Hi, I’m new to the forum, so go easy with me. I’ve just bought a Directstream and am extremely happy so far. I’m running it balanced straight into my poweramp but also want to be able to listen through headphones. To do that I’m using single ended outputs into my headphone amp. I’ve read that you shouldn’t use both sets of outputs at the same time but am I right in saying that as long as only one of the amps is powered up, that there shouldn’t be any impact to the sound quality? Thanks!
Unfortunately it does not matter if an amp is powered up or not; it presents the same load to the DS powered or not.
As a practical matter you will not hurt anything so try it and see.
Elk, thanks for the quick reply - I’ll do some experimenting.
Please report back!
Elk is right.
I think you should try it since it does no harm. Maybe you do not experience the same sound degradation as I do.
Mike Marks said Hi, I'm new to the forum, so go easy with me. I've just bought a Directstream and am extremely happy so far. I'm running it balanced straight into my poweramp but also want to be able to listen through headphones. To do that I'm using single ended outputs into my headphone amp. I've read that you shouldn't use both sets of outputs at the same time but am I right in saying that as long as only one of the amps is powered up, that there shouldn't be any impact to the sound quality? Thanks!I have my DS connected to a Levinson 502 for my main listening/theater system and then I use the single-ended outputs to a 3-way switch that I use to control inputs to the multi-room amp that drives my whole house audio. I've listened closely to the DS through the Levinson with the single-ended connectors connected and disconnected and I can't hear any difference. Not even loudness is effected. Maybe someone from PSA can weigh in but I suspect these two circuits are isolated.
ksalno said ...I can't hear any difference. Not even loudness is effected. Maybe someone from PSA can weigh in but I suspect these two circuits are isolated.Nope, the unbalanced is paralleled with the "top" of the balanced outputs. But with any reasonable loads the loudness won't change. Tho it would be convenient it would add quite a bit to the price for there to be two independent outputs. As others have said, try it, if it works well for you it's fine.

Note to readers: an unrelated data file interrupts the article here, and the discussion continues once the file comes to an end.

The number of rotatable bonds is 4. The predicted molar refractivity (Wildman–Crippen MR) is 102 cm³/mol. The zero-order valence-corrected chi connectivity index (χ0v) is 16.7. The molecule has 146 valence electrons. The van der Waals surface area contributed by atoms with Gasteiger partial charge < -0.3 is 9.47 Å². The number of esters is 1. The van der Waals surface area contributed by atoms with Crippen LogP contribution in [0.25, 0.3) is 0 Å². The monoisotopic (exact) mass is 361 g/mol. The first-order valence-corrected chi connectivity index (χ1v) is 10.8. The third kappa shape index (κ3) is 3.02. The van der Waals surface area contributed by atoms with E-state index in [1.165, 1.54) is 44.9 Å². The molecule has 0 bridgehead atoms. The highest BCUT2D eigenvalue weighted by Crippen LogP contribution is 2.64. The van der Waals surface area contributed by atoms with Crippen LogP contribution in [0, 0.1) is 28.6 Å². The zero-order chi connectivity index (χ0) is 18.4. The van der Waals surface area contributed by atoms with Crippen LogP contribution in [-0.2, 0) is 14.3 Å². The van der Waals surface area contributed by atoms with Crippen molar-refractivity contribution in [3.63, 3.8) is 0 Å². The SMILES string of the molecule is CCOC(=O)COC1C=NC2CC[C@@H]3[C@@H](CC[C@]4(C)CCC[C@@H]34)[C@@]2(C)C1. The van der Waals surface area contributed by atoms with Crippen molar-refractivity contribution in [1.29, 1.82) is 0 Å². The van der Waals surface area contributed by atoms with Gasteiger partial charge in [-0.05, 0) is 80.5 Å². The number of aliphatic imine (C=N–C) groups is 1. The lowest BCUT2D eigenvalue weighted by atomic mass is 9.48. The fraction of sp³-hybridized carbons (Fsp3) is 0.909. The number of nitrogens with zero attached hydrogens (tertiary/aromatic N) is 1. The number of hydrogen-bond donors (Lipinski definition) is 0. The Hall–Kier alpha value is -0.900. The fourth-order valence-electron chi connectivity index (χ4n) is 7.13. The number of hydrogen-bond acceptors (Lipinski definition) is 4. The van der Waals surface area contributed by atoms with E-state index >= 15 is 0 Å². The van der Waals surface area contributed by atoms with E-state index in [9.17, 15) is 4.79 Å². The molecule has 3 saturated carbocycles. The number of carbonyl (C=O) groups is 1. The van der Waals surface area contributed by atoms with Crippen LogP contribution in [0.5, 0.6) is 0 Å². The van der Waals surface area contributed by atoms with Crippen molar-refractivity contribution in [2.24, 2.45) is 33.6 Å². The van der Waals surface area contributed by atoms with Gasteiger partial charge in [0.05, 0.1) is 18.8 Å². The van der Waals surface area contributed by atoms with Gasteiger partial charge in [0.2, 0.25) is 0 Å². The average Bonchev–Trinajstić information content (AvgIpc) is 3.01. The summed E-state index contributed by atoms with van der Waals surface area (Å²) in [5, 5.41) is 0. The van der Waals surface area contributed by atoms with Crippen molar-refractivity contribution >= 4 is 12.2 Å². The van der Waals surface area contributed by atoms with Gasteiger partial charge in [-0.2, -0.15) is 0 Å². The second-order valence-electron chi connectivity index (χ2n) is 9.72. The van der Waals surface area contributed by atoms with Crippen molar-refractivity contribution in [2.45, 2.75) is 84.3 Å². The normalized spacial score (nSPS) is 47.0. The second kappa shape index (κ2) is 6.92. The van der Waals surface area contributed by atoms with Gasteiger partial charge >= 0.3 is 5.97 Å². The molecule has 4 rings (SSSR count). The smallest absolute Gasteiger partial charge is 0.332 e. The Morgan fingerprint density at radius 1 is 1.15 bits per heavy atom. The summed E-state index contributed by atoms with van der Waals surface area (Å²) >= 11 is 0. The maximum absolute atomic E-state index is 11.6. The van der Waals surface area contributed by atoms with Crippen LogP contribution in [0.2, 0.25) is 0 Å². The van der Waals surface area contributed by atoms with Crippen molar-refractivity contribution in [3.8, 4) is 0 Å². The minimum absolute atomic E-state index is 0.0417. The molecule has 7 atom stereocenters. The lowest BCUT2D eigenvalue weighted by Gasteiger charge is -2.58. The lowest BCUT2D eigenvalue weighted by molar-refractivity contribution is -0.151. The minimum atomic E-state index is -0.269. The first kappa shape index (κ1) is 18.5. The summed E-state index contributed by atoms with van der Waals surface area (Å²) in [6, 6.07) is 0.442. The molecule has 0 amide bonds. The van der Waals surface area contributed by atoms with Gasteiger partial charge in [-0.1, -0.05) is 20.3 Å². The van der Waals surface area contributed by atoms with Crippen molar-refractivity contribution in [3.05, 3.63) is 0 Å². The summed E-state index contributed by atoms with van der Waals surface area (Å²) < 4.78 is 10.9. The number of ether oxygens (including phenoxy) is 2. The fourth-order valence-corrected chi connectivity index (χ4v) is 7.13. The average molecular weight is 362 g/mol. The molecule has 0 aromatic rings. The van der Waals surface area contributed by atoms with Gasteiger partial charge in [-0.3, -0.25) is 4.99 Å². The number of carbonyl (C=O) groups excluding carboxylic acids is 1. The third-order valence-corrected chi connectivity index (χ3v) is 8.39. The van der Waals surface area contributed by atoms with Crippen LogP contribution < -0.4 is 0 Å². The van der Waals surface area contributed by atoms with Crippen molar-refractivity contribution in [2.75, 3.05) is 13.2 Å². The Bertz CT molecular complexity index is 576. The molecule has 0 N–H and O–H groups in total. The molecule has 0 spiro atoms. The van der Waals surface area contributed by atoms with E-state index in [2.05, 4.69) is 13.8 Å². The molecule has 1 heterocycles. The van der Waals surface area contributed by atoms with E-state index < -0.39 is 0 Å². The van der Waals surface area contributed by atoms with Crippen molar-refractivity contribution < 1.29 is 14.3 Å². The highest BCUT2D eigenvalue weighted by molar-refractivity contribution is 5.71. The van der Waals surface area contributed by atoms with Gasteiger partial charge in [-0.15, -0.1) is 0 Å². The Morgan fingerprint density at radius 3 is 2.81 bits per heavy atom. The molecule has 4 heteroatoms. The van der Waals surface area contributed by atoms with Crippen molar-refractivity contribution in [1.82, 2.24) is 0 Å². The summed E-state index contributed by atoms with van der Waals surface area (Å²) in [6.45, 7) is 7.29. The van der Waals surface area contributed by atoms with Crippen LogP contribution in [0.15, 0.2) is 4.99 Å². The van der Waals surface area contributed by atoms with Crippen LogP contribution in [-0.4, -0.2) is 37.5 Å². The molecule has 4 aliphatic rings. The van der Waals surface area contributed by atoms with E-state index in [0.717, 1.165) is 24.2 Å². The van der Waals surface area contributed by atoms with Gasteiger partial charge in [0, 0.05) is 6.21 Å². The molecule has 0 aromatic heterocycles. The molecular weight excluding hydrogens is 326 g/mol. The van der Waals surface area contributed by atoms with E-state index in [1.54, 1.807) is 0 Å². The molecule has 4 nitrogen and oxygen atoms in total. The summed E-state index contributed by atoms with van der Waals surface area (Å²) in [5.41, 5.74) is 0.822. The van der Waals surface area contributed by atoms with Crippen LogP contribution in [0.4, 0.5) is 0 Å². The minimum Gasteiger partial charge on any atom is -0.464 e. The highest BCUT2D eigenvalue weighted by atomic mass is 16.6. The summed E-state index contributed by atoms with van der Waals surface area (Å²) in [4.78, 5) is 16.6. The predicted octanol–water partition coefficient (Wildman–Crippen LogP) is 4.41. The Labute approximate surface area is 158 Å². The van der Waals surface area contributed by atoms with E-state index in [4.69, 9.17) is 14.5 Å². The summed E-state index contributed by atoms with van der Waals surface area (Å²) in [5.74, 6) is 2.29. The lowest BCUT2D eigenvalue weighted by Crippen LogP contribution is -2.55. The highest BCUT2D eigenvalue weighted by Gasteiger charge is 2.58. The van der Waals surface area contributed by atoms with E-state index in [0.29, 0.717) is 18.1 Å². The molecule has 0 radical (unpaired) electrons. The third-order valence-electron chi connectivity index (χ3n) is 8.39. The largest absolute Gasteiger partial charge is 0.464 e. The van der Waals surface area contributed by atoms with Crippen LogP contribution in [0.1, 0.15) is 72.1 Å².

So you can’t run this audio line driver in single ended output mode:
i guess it would be challenging to feed it from the output trafo, so I guess you need to use the primary feed.
I think it’s not the problem of the DS but of your main and headphone amp. In my system I use an ASR Emitter I battery powered main amp for my speakers and an amazing tube headphone amp Little Dot MKVIII se for my Sennheiser HD800. Both work oustandingly with the Directstream. However they won’t work in a parallel manner, because the ASR Emitter is DC coupled and the Little Dot doesn’t like DC coupled main amps.
In my case I was lucky because the Emitter has a very sensitive protection to avoid any damage of the amp and of the speakers. For playing vinyl I tried to loop the line through the headphone amp but it didn’t work. So I have to plug in the main/headphone amp into the Phono preamp line. It’s not comfortable but an compromise.
The NPC would be a way out of this dilemma and I’m considering to buy one.
The best would be to show a schematic of the problem, but in esssense the SE output (RCA) is connected to one side of the balanced output (XLR) transformer. If the XLR output is not used, the load seen on the SE output normally constitutes about 47-200kOhm which is quite high considering the output impedance of the DS is about 600Ohm if I am not much mistaken. The trouble begin when you connect a load to both outputs enabling current flowing through both outputs. There exist an iteration influence between the two as long as the DS does not see an infinite resistance (like air) on the SE output.
Now, if the load is high this should not impact the +6dB ‘volume’ boost for the XLR to a significant degree before the load would drop to maybe as low as 1kOhm. Also (in theory) the sound quality should not be seriously affected, however my impression is that it suffers ‘big time’ during serious listening. Also note that the load changes with frequency.